Electronic voting is quick for voters, helps to prevent spoiled ballots, and counts votes in an instant. Election polls in general have historically experienced mixed results or fraud from myriad voting systems, but overall, electronic voting has made the process more efficient and secure for the United States and countries worldwide.
The May 2010 national election in the Philippines was that country’s first nation-wide automated election, and 50 million Filipinos took part in one of the smoothest elections in their history. The results were available in 12 hours, making it also the fastest vote count the 7000 island country had ever experienced.
The Philippines have become a model of technology adoption for the democratic process in Southeast Asia and set a strong positive example for the adoption of e-voting in developing nations worldwide. Ecuador, for example, is on track to implement e-voting by 2013 and successfully tested 160 machines supplied by the Brazilian government in 2006. Other developing countries in the process of implementing electronic voting plans include Colombia, Argentina, Pakistan, Bolivia, Kenya, and Zambia among others.
India, the world's largest democracy, has been using electronic voting across the entire country since the general election in 2004. For decades previous, voters in India marked a paper ballot with a rubber stamp. After days of counting votes it took additional months to sort out allegations of fraud.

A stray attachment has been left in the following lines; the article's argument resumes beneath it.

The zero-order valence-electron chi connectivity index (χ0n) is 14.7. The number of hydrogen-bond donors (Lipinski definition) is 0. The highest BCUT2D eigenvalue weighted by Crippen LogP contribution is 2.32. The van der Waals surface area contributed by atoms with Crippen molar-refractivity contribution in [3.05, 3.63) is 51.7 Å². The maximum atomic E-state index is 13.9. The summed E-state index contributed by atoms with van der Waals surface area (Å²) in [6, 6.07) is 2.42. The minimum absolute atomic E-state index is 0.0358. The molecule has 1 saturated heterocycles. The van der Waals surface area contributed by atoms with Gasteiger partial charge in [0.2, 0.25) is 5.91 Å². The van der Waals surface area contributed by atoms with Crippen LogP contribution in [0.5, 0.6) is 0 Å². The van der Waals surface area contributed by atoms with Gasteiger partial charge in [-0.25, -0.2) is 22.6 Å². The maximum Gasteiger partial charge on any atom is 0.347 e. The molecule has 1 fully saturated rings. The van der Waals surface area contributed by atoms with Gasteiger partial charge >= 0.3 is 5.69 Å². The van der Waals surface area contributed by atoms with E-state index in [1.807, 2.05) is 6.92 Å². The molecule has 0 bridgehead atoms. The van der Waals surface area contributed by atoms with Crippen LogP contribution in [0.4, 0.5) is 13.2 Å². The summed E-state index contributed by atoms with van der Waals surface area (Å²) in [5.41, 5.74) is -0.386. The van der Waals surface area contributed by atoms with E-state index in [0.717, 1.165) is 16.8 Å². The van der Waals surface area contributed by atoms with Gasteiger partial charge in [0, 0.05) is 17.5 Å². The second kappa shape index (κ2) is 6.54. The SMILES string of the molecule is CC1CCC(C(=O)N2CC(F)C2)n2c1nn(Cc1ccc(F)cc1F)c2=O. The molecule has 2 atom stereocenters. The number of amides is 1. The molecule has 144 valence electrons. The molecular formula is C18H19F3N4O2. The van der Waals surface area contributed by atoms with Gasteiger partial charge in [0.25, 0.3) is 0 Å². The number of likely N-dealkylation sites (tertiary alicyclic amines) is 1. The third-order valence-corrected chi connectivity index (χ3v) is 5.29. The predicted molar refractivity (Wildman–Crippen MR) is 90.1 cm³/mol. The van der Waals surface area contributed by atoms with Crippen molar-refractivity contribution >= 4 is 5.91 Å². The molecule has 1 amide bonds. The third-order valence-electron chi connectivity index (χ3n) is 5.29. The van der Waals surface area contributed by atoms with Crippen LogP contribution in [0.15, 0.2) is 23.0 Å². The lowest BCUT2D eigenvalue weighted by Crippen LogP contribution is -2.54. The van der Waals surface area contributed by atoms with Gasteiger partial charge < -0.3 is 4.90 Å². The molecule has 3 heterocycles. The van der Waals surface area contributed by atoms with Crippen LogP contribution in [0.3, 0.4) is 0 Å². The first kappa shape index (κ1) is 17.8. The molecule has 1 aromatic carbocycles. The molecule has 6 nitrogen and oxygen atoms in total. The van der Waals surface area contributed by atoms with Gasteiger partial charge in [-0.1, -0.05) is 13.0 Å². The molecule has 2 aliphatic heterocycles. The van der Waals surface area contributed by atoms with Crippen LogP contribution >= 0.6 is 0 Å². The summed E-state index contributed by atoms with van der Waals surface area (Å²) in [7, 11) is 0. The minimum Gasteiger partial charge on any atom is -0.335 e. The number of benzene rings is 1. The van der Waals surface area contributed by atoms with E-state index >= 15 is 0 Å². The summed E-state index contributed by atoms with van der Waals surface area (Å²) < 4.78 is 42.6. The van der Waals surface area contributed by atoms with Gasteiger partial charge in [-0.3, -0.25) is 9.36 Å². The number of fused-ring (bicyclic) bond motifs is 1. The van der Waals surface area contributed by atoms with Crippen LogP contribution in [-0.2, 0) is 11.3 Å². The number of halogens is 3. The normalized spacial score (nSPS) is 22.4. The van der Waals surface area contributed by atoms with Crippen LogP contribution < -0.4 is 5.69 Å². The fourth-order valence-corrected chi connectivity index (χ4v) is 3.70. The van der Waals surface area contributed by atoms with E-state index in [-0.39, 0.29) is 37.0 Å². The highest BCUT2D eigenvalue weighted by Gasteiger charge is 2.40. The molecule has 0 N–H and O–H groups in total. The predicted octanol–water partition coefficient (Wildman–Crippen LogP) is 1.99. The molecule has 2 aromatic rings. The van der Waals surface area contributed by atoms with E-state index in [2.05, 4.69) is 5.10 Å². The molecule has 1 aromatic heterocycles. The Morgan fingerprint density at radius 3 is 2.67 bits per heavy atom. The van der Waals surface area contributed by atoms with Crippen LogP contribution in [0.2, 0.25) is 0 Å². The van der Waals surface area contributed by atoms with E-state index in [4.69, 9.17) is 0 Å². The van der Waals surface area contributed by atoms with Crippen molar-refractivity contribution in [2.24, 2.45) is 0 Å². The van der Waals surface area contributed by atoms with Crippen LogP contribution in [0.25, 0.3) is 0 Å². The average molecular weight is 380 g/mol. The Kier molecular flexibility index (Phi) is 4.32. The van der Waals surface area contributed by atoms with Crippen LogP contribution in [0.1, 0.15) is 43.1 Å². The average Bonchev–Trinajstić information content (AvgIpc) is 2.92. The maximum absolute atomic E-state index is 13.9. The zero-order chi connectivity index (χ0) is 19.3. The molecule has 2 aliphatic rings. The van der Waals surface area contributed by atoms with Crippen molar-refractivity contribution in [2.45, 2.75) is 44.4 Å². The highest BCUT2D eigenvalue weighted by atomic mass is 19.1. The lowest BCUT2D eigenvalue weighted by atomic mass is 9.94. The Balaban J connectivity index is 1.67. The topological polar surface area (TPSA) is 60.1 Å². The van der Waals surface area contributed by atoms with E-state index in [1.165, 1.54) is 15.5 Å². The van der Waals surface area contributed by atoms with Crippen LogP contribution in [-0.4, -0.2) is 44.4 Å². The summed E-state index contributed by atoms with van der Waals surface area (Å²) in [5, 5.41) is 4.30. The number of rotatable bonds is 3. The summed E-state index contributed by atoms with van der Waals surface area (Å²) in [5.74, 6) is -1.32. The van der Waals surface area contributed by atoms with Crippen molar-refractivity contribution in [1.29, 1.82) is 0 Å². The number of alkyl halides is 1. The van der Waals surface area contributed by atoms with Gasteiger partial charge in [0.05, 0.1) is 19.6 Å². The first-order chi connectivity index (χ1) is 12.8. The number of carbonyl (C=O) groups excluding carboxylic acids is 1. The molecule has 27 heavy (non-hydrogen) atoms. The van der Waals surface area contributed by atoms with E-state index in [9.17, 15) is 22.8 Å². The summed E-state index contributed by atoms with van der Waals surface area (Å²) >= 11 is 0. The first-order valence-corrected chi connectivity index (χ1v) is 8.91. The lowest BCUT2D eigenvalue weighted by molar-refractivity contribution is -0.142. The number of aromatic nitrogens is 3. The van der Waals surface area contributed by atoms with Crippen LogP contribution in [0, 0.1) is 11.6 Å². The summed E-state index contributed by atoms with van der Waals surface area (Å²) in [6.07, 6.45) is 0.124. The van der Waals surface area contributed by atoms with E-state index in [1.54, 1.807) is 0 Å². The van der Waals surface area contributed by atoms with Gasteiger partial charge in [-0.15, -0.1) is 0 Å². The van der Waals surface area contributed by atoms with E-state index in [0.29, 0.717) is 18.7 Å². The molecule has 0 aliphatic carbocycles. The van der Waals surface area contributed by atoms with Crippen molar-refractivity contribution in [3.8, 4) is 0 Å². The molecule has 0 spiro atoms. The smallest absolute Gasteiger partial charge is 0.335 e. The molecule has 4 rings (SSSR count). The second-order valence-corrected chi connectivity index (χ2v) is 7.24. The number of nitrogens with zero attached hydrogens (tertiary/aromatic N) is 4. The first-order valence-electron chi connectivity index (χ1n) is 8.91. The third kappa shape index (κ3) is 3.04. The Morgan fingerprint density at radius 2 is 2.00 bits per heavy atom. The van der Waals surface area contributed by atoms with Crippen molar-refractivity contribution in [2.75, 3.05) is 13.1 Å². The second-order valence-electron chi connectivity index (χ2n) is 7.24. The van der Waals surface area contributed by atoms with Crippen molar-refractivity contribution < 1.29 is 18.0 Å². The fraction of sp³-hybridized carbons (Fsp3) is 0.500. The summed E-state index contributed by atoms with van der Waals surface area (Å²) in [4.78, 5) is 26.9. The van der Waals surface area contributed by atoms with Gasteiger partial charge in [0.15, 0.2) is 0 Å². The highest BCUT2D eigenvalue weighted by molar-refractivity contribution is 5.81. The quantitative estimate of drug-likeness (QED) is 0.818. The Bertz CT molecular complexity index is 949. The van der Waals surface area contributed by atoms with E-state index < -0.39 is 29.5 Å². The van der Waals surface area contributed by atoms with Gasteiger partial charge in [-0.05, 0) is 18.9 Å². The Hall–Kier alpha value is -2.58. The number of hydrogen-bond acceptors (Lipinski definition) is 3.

India’s current electronic voting machine is inexpensive, easy to use, and more resistant to tampering than the previous system. The machine’s programming is hard-wired onto a microprocessor that can’t be reprogrammed, and it can be shut down if trouble arises.
These security features have been highly successful in India, where elections are often plagued by fraud with wild as thugs taking over an entire polling station and tying up election officials and stuffing ballot boxes with vote after vote.
In 2009, the Brazilian government offered a $5,000 reward to security experts and hackers if they could successfully crack security codes or change voting machine votes. The challenge to hack the machines was in response to some Brazilian political parties claiming that elections could be manipulated by computer experts. The hackers were unsuccessful in tampering with the machines, and in addition, officials gathered some useful overall process improvements from the test.
Observers feared that possible voting machine flaws might cause a meltdown in their first widespread national application during the 2004 U.S. general election, but polling went off with only minor glitches. The 2004 election was much more accurate than the 2000 election, experts say, because e-voting machines helped people avoid mistakenly voiding their ballots.
In Australia, e-voting software is completely open to public scrutiny. Based on a Linux open-source operating program, the code for their machines is transparent and available publicly on the Internet. Their theory, which has proven correct, is that greater transparency leads to better democracy. Public review of the code helped sift out minor bugs after it was posted and continues to prevent developers from implementing any subversive code.
With all these positive e-voting turnouts, we should remember that electronic machines are not a panacea. Some countries are far from successful democracies independent of their selected voting apparatus . However, what we’ve seen over the past decade is a paradigm shift from traditional to electronic voting machines throughout a majority of the democratic world. Most of Europe, the U.S., Australia, and numerous other countries have switched and done so successfully.